German to English
+ ...
what is "correct"- read the article by Michael swan! Jan 28, 2010

Charlie is on the right lines here. In ordinary speech by not academically-educated people (and translators are part of a tiny minority because they ARE educated) there is often little adherence to the rules of grammar that NNS spend so long learning.

The example sentence is of what in German schools is taught as the third conditional pattern (first: realistic, second: hypothetically possible, third: hypothetical but can no longer be fulfilled) and it should be of the "if-clause- past perfect; main clause-would+have+past participle" pattern.

Hoewever, many NS do not even attempt to use this pattern, not to speak of shortening it, they never bother with the past perfect! It is just one example of the phenomenon known as reduction in complexity which makes for lasting changes in a language.

See this link:

http://forum.wordreference.com/showthread.php?p=2839243#post2839243


Another very useful antidote to thinking too narrowly in terms of "correctness" is the following seminal article by Michael Swan, the author of "Practical English Usage"

http://209.85.129.132/search?q=cache:RzEMXF2MsYIJ:www.teachingenglish.org.uk/try/uk-publishers/oup/what-happening-english%20"What%20is%20happening%20in%20English"+Michael%20Swan&cd=1&hl=de&ct=clnk


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Paul Dixon  Identity Verified
Brazil
Local time: 22:52
Portuguese to English
+ ...
Contractions Feb 7, 2010

In general, TTBOMK (to the best of my knowledge) contractions are used in informal and spoken English, full forms in formal or written English.

So a lawyer would write to his client: "I have not taken up the case because I think you will not win." But the lawyer could say to his wife, on arriving home, "I haven't taken up the case because I think the client won't win."

Regarding the phrase, I would normally use (in speech) "I wouldn't have come (...) if I hadn't been invited" (in a formal letter) "I would not have come (...) if I had not been invited".

The other two are possible in spoken English, depending on what you want to stress:

"I would NOT have come (...) if I hadn't been invited" means the speaker wishes to stress, for example, that he (or she) probably came but only because he was invited, and that he (or she) probably does not agree with gatecrashing under any circumstances.

"I wouldn't have come (...) if I had NOT been invited" means that he was invited and wants to meditate what would have happened otherwise.

I hope this sheds some light on an extremely complex issue.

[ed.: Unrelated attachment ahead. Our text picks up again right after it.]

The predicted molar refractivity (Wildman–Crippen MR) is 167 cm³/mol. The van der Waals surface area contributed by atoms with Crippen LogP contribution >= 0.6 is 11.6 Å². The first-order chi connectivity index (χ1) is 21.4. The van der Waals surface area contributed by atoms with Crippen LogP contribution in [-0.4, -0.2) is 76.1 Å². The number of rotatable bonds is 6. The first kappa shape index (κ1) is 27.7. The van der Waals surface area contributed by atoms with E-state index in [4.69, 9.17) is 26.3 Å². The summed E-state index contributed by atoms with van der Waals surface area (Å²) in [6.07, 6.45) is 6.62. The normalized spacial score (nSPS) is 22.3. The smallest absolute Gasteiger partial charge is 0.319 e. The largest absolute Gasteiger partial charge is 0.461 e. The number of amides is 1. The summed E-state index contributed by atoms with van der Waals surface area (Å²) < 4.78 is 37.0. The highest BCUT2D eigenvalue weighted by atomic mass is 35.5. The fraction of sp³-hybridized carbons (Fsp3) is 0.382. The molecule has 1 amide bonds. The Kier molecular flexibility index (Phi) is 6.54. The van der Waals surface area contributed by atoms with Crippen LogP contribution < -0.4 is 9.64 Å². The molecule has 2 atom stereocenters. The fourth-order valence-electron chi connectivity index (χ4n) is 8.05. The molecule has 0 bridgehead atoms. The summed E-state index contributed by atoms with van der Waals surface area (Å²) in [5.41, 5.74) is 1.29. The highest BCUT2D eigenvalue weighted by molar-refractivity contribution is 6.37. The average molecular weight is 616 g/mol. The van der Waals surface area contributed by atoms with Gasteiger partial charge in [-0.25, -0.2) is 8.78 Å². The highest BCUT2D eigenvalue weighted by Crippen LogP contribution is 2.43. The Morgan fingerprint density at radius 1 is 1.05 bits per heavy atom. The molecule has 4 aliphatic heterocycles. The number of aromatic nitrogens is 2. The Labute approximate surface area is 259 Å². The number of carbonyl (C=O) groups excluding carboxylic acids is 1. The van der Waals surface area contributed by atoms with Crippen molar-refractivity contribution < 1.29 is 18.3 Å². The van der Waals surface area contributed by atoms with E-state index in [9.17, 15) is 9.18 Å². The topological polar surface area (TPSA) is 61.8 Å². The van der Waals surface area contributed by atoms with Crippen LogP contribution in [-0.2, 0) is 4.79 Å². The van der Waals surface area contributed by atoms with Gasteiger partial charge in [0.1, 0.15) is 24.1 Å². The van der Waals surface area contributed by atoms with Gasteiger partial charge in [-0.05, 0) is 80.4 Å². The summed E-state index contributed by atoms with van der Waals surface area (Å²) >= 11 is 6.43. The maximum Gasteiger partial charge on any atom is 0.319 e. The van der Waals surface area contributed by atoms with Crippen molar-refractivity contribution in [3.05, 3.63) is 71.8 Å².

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Sheila Wilson  Identity Verified
Spain
Local time: 00:52
Member (2007)
English
+ ...
All native speakers use contractions in speech Feb 7, 2010

British Diana wrote:

Charlie is on the right lines here. In ordinary speech by not academically-educated people (and translators are part of a tiny minority because they ARE educated) there is often little adherence to the rules of grammar that NNS spend so long learning.


I don't believe there is a massive difference between the speech of those you term "not academically-educated [English-speaking] people" and those of us who happen to have become translators. Certainly, many non-academics and some academics are unable to construct logical written texts, but in spoken English we all (school dropouts and doctorate-holders alike) use contractions, and contractions are a valid part of those "rules of grammar" you refer to (or I could say "to which you refer" if you prefer).

To quote Michael Swan in Practical English Usage (a handbook of current English for non-native learners and their teachers): "Contractions are common and correct in informal writing: they represent the pronunciation of informal speech." ... "Some negative expressions can have two possible contractions. For she had not we can say she'd not or she hadn't ... forms with n't (e.g. she hadn't) are more common in most cases in standard southern British English and in American English. (Forms with not - e.g. she'd not - tend to be more common in northern and Scottish English.)"

It would take a braver (and far more stupid) person than me to suggest that all Londoners and Americans are educated and all Mancunians and Glaswegians are not!